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Around 40 percent of Vietnamese poor not receive any medical treatment

In Uncategorized on December 16, 2010 at 10:00 am

Recent scientific researches have pointed out that around 40 percent needy medical patients have not received any treatment due to several reasons, said an official in the health sector at a Vietnam International Health Economics (HEA) Conference.


Patients wait for their turn to pay medical fee at a hospital in Ho Chi Minh City. Around 40 percent of needy medical patietns have not received any treament due to financial reason, said Dr. Ly Ngoc Kinh (Photo: Anh Quan)

According to Ly Ngoc Kinh, former director of the Department of Health Examination and Treatment Management, the main reason is that many face financial difficulties. He said, “Approximately 42 percent of poor people received treatment in district clinics, while only 16.9 percent of wealthy patients did”.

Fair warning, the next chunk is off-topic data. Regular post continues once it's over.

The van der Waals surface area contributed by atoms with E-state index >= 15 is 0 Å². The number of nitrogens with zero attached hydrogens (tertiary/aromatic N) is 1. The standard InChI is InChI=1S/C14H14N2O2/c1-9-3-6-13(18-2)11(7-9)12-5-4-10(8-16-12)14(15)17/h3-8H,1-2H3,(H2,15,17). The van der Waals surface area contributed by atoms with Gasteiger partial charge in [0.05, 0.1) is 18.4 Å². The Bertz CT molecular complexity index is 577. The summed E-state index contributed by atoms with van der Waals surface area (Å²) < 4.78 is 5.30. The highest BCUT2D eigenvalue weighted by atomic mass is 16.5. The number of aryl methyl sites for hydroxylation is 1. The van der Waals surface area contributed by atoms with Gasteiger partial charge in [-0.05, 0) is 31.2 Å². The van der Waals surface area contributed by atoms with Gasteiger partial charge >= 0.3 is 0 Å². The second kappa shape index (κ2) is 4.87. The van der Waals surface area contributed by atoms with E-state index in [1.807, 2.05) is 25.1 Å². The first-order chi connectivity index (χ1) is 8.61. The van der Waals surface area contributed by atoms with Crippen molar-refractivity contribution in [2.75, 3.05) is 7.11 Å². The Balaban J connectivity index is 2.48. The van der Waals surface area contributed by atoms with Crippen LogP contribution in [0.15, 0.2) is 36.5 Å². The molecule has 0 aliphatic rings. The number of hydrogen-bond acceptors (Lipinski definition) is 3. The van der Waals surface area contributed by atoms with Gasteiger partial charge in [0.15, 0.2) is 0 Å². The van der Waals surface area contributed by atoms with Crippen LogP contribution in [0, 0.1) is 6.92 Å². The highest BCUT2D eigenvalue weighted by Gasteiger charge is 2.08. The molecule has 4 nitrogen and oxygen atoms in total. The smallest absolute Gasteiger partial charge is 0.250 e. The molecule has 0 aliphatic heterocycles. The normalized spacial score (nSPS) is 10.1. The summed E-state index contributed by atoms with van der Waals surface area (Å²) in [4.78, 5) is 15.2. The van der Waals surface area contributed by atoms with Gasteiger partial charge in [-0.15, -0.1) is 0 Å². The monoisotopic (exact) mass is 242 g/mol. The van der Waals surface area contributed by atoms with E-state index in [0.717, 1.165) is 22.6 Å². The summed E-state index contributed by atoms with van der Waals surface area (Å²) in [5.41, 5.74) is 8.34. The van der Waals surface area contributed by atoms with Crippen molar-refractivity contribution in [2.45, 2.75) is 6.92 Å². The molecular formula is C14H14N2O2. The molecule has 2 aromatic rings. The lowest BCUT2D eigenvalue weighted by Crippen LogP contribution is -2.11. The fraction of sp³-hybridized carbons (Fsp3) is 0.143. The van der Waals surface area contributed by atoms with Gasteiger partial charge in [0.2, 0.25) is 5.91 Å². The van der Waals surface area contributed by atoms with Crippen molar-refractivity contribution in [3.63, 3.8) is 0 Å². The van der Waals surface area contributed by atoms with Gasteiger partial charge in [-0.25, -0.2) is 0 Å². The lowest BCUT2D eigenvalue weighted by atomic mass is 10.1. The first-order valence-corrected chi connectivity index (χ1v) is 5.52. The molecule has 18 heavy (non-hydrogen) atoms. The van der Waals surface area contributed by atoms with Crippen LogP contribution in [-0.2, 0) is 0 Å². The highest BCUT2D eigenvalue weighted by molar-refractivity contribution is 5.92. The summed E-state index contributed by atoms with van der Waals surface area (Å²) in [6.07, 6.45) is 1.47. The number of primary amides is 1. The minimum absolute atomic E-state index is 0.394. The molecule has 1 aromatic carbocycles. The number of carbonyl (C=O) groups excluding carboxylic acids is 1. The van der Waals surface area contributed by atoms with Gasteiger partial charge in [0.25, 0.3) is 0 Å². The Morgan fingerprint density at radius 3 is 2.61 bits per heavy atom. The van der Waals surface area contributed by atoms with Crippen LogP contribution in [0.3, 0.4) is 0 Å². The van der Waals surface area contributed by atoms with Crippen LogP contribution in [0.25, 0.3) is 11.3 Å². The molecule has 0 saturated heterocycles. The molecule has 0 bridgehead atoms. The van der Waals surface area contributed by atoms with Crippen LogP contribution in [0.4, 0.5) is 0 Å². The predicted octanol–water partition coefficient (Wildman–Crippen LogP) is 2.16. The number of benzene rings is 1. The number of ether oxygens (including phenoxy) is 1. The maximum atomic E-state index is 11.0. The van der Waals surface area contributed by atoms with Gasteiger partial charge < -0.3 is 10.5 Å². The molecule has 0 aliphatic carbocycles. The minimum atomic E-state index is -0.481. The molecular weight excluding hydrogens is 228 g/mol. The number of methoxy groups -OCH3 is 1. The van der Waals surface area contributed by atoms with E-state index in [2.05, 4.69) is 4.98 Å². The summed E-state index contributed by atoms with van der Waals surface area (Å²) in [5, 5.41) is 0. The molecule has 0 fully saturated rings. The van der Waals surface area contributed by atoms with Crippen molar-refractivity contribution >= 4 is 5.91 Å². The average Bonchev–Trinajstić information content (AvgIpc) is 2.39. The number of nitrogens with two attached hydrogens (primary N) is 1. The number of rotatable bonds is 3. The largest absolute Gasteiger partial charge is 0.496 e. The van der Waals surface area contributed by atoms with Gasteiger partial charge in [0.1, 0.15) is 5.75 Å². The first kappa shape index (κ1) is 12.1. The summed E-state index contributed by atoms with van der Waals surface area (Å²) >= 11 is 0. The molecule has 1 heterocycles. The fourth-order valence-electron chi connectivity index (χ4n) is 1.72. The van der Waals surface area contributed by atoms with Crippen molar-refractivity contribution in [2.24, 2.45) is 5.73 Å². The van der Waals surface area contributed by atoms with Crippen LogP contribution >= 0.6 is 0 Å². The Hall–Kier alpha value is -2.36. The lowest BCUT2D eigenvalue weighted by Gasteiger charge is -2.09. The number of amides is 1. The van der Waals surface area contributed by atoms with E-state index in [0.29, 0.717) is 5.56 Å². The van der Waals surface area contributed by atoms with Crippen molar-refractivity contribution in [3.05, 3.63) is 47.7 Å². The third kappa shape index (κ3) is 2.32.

Duong Huy Lieu, HEA’s chairperson, said, “Around 52.5 percent of health-care costs are paid out-of-pocket by households in 2008, while 44 percent of the population in Vietnam have joined up with medical insurance companies.

Mr. Lieu said, “Health insurance only paid 17.6 percent of the medical costs of any patient and that the patients he interviewed, 33 percent said their illness has dramatically reduced their incomes.

Ms. Nguyen Thi Kim Phuong, a World Health Organization expert in Vietnam, said “Out-of-pocket health payments exacerbate poverty and approximately 3.7 percent households fall into poverty, due to medical costs in 2008”.

She also went on to say, “Poverty line families and the old are the most vulnerable with extra medical costs”.

The Vietnam International Health Economics (HEA) Conference, the first of its kind, which was jointly organized by the Vietnam Health Economics Association (VHEA) and the Vietnamese Ministry of Health, was held in Hanoi on December 7-8.

Also, in attendance to this meeting were eminent experts from the World Bank, Asian Development Bank, the United Nations Children’s Fund, WHO and a number of non-governmental organizations.

Source: SGGP

Rolls-Royce to replace ‘up to 40’ A380 engines